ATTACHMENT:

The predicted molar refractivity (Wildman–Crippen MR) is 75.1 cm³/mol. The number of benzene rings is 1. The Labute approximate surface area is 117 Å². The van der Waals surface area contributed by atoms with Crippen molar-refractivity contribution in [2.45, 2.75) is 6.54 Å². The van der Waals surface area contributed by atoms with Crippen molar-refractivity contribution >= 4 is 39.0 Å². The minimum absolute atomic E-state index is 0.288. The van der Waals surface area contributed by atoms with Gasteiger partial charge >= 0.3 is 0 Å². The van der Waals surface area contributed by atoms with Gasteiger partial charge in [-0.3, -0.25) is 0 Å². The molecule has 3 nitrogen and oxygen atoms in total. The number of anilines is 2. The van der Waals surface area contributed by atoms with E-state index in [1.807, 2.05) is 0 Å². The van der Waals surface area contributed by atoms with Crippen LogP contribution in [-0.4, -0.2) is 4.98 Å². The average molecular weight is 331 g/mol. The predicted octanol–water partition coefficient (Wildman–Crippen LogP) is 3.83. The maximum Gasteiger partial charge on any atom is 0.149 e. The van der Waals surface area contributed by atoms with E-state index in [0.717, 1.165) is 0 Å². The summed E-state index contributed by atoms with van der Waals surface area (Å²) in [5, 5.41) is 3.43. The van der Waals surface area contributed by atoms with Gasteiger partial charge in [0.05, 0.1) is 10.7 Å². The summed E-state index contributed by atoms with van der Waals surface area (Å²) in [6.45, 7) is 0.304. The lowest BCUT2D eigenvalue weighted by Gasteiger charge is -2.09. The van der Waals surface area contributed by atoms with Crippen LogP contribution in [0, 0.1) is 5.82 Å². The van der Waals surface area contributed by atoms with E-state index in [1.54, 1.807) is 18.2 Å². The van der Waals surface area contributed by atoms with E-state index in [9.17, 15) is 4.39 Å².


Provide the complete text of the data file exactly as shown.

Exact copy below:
The predicted molar refractivity (Wildman–Crippen MR) is 75.1 cm³/mol. The number of benzene rings is 1. The Labute approximate surface area is 117 Å². The van der Waals surface area contributed by atoms with Crippen molar-refractivity contribution in [2.45, 2.75) is 6.54 Å². The van der Waals surface area contributed by atoms with Crippen molar-refractivity contribution >= 4 is 39.0 Å². The minimum absolute atomic E-state index is 0.288. The van der Waals surface area contributed by atoms with Gasteiger partial charge >= 0.3 is 0 Å². The van der Waals surface area contributed by atoms with Gasteiger partial charge in [-0.3, -0.25) is 0 Å². The molecule has 3 nitrogen and oxygen atoms in total. The number of anilines is 2. The van der Waals surface area contributed by atoms with E-state index in [1.807, 2.05) is 0 Å². The van der Waals surface area contributed by atoms with Crippen LogP contribution in [-0.4, -0.2) is 4.98 Å². The average molecular weight is 331 g/mol. The predicted octanol–water partition coefficient (Wildman–Crippen LogP) is 3.83. The maximum Gasteiger partial charge on any atom is 0.149 e. The van der Waals surface area contributed by atoms with E-state index in [0.717, 1.165) is 0 Å². The summed E-state index contributed by atoms with van der Waals surface area (Å²) in [5, 5.41) is 3.43. The van der Waals surface area contributed by atoms with Gasteiger partial charge in [0.05, 0.1) is 10.7 Å². The summed E-state index contributed by atoms with van der Waals surface area (Å²) in [6.45, 7) is 0.304. The lowest BCUT2D eigenvalue weighted by Gasteiger charge is -2.09. The van der Waals surface area contributed by atoms with Crippen LogP contribution in [0, 0.1) is 5.82 Å². The van der Waals surface area contributed by atoms with E-state index in [1.54, 1.807) is 18.2 Å². The van der Waals surface area contributed by atoms with E-state index in [9.17, 15) is 4.39 Å².